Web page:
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U.S. Strategic Oil Reserves Could Fall By 50% Over The Next Decade

Recent legislation and last week’s announcement of a release of 50 million barrels of crude oil from the U.S. Strategic Petroleum Reserve (SPR) could see America’s strategic stockpiles drop to around 314 million barrels by the start of the 2032 fiscal year, from 618 million barrels as of early October 2021, the Energy Information Administration (EIA) said on Monday.

If strategic crude oil stockpiles nearly halve over the next decade, they would stand in 2032 at their lowest level since March 1983, the administration noted. 

U.S. President Joe Biden said last week that the Department of Energy would release 50 million barrels of oil from the SPR in a bid to lower high gasoline prices in a coordinated effort with other major oil-consuming nations. The oil market, however, had largely priced in SPR releases, as the previous week’s slide in prices showed. Analysts also pointed out that one-off sales from strategic reserves cannot do much to move oil prices significantly lower.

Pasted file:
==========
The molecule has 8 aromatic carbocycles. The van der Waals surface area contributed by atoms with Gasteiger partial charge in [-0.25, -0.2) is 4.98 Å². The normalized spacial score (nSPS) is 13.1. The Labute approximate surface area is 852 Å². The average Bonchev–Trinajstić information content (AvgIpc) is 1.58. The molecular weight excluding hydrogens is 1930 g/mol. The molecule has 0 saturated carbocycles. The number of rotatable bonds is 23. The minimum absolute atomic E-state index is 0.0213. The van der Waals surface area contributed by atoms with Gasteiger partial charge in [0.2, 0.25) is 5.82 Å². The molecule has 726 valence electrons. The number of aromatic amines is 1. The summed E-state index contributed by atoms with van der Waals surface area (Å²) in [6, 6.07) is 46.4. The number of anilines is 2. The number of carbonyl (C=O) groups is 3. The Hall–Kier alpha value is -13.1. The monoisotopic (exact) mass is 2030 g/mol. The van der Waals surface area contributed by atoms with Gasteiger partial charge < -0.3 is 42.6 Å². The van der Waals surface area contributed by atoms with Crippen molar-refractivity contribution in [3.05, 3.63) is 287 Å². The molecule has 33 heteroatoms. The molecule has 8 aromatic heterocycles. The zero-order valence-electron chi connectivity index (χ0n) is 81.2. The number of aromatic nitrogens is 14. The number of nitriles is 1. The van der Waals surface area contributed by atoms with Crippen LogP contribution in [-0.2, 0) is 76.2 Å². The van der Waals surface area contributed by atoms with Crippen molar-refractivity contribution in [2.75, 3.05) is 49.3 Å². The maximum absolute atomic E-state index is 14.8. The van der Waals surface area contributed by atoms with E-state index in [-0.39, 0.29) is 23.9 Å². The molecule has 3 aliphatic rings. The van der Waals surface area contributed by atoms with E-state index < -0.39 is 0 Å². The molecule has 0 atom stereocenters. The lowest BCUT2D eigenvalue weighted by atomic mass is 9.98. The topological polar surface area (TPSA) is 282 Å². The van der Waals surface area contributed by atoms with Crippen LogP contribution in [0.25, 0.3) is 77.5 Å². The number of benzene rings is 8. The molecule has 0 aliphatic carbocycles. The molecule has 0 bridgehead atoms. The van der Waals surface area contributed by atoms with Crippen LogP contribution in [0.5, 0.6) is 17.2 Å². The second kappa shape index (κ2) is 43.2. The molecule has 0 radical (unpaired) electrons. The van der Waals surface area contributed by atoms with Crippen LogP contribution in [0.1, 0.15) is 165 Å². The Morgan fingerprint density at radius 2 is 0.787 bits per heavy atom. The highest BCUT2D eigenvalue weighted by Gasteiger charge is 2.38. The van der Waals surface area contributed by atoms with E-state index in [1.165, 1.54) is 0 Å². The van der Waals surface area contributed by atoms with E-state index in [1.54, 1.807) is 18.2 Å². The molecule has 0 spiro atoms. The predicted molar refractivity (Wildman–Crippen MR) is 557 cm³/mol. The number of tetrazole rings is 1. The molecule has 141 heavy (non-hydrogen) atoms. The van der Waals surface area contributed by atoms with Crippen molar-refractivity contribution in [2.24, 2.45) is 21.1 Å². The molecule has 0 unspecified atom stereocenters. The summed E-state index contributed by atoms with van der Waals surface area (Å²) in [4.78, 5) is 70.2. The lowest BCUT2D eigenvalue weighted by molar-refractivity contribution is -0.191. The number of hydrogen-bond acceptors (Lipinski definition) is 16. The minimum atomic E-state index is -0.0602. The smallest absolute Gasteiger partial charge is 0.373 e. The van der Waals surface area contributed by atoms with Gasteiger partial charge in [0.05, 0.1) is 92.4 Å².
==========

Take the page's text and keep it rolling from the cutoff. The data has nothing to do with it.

Hours after the announcement of the SPR release, oil prices actually rose, erasing earlier losses—the opposite of the goal to reduce high crude oil and gasoline prices. 

Oil prices plunged on Friday, but the crash had nothing to do with the announced SPR release. The market was spooked by a new heavily mutated COVID variant, Omicron, which is also believed to be more contagious than previous strains. 

Apart from the SPR release announced last week, recent U.S. legislation plans for drawdowns of SPR stocks toward the end of the decade. For example, the Infrastructure Investment and Jobs Act, passed earlier this month, includes a provision to draw down a total of 87.6 million barrels of crude oil from the SPR in fiscal years 2028 through 2031, the EIA noted. 

In addition, the Fixing America’s Surface Transportation Act, passed in 2015, and The Bipartisan Budget Act of 2018 collectively call for the sale of more than 160 million barrels of crude oil from the SPR in 2022 through 2027. 

As a member of the International Energy Agency (IEA), the United States is obligated to maintain stocks of crude oil and petroleum products, both public and private, to provide at least 90 days of U.S. net import protection.

By Tsvetana Paraskova for Oilprice.com

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Tsvetana Paraskova

Tsvetana is a writer for Oilprice.com with over a decade of experience writing for news outlets such as iNVEZZ and SeeNews.  More